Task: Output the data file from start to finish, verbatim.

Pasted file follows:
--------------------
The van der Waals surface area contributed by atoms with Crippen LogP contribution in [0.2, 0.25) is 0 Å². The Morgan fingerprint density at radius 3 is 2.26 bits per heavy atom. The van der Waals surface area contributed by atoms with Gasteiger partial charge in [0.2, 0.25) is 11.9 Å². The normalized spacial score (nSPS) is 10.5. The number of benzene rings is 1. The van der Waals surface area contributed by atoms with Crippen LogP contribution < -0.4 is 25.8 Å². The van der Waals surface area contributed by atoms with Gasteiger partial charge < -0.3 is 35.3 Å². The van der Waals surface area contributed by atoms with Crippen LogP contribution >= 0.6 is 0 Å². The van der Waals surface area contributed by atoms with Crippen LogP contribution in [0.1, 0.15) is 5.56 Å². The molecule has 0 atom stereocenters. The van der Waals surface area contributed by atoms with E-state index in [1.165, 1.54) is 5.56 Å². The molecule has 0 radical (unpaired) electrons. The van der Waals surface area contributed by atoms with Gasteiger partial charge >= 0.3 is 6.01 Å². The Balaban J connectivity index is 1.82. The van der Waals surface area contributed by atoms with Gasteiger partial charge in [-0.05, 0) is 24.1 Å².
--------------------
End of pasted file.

The van der Waals surface area contributed by atoms with Crippen LogP contribution in [0.2, 0.25) is 0 Å². The Morgan fingerprint density at radius 3 is 2.26 bits per heavy atom. The van der Waals surface area contributed by atoms with Gasteiger partial charge in [0.2, 0.25) is 11.9 Å². The normalized spacial score (nSPS) is 10.5. The number of benzene rings is 1. The van der Waals surface area contributed by atoms with Crippen LogP contribution < -0.4 is 25.8 Å². The van der Waals surface area contributed by atoms with Gasteiger partial charge < -0.3 is 35.3 Å². The van der Waals surface area contributed by atoms with Crippen LogP contribution >= 0.6 is 0 Å². The van der Waals surface area contributed by atoms with Crippen LogP contribution in [0.1, 0.15) is 5.56 Å². The molecule has 0 atom stereocenters. The van der Waals surface area contributed by atoms with E-state index in [1.165, 1.54) is 5.56 Å². The molecule has 0 radical (unpaired) electrons. The van der Waals surface area contributed by atoms with Gasteiger partial charge >= 0.3 is 6.01 Å². The Balaban J connectivity index is 1.82. The van der Waals surface area contributed by atoms with Gasteiger partial charge in [-0.05, 0) is 24.1 Å².